Legionnaires’ disease

2019 annual report on Legionnaires’ disease

In 2019, Denmark saw a total of 269 notified cases of Legionnaires’ disease (legionella pneumonia). Hereof, 163 (61%) were men. The median age was 69 years for men (range 27-98 years) and 71 years for women (range 37-95 years).

A vital status report shows that 22 patients (8%) died within 30 days (median 12 days; range 3-29 days) from known onset or admission due to Legionnaires' disease. Thus, the mortality rate was slightly lower than in 2017 and 2018 (approx. 11%, both years).

A total of 217 (81%) patients had probably become infected in Denmark, including 22 at a hospital or nursing home, see Table 1 for more infection categories.


The distribution by region and province for patients probably infected in Denmark in the 2016-2019 period is presented in Table 2. The table shows that the province of Funen had the highest detected incidence in 2019 with 9.6 cases per 100,000 inhabitants.


Community-acquired infection in Denmark

Among 171 cases of community-acquired infection in Denmark (Table 1), 75 were culture verified, including 38 (51%) that were Legionella pneumophila serogroup 1. Eleven (6.4%) of the 171 cases died in connection with their Legionnaires' disease . In 47 cases, it is known that a suspected water supply in the person’s home or elsewhere had been tested. In 12 of these cases, there was agreement between the typing results of isolates from patients and water/environmental samples. In 11 cases, there was a match with environmental isolates from water from the patient’s own residence, whereas in one case there was a match with isolates from an occupational stay at a hotel. In another 12 cases, no match was established between isolates from the suspected source of infection (mainly samples from the patient’s home) and the patient isolate. In 20 of the 47 tested cases, a patient isolate was not available for comparison with water sample isolates. Even so, in 19 of these cases, Legionella pneumophila was detected in the tested water systems. Only three of the 47 tested water systems were negative for cultivable Legionella pneumophila, which underlines that Legionella may be found in most water systems.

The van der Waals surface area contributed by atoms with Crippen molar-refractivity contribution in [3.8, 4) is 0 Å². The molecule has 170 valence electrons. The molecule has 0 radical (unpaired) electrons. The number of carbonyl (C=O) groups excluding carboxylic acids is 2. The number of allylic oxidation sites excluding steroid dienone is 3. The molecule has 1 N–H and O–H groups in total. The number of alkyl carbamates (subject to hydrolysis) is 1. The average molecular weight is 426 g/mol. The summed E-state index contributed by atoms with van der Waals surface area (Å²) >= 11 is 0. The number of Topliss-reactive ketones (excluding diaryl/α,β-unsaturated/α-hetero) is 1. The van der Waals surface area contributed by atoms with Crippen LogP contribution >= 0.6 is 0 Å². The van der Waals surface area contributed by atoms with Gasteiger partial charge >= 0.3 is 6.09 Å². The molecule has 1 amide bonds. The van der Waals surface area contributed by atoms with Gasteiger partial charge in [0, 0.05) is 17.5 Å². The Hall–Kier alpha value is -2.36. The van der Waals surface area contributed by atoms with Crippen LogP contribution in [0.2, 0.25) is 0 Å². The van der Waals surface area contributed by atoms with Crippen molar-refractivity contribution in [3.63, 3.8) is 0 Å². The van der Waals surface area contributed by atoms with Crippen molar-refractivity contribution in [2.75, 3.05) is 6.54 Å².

Transmission during travels in Denmark

Four of the cases are believed to have become infected while travelling in Denmark. Three of the cases were notified to the European Centre of Disease Prevention and Control (ECDC). In three cases, Legionella pneumophila was detected following infection tracing including water samples. In one of these cases, the patient isolates matched those from the water supply of a hotel. Even though only a limited number of travel-associated Legionnaires’ disease cases with infection in Denmark is recorded both among Danish and international tourists, the findings show that it is important that camping areas, hotels and other places of accommodation have a functional Legionella control scheme in place.

Institutionally acquired infection in Denmark

A total of 22 cases of presumed or certain infection via institutions were notified, 12 from hospitals and ten from nursing homes. Eight of these 22 patients (36%) died in connection with their Legionnaires' disease, which is fewer than in 2017 (57%) and slightly fewer than in 2018 (40%). Ten cases were culture verified; in five of these cases, water samples were tested. The results from the tests confirmed that three of the cases were due to infection from the institutions’ water (one nursing home and two hospital departments).

Infection acquired during travel abroad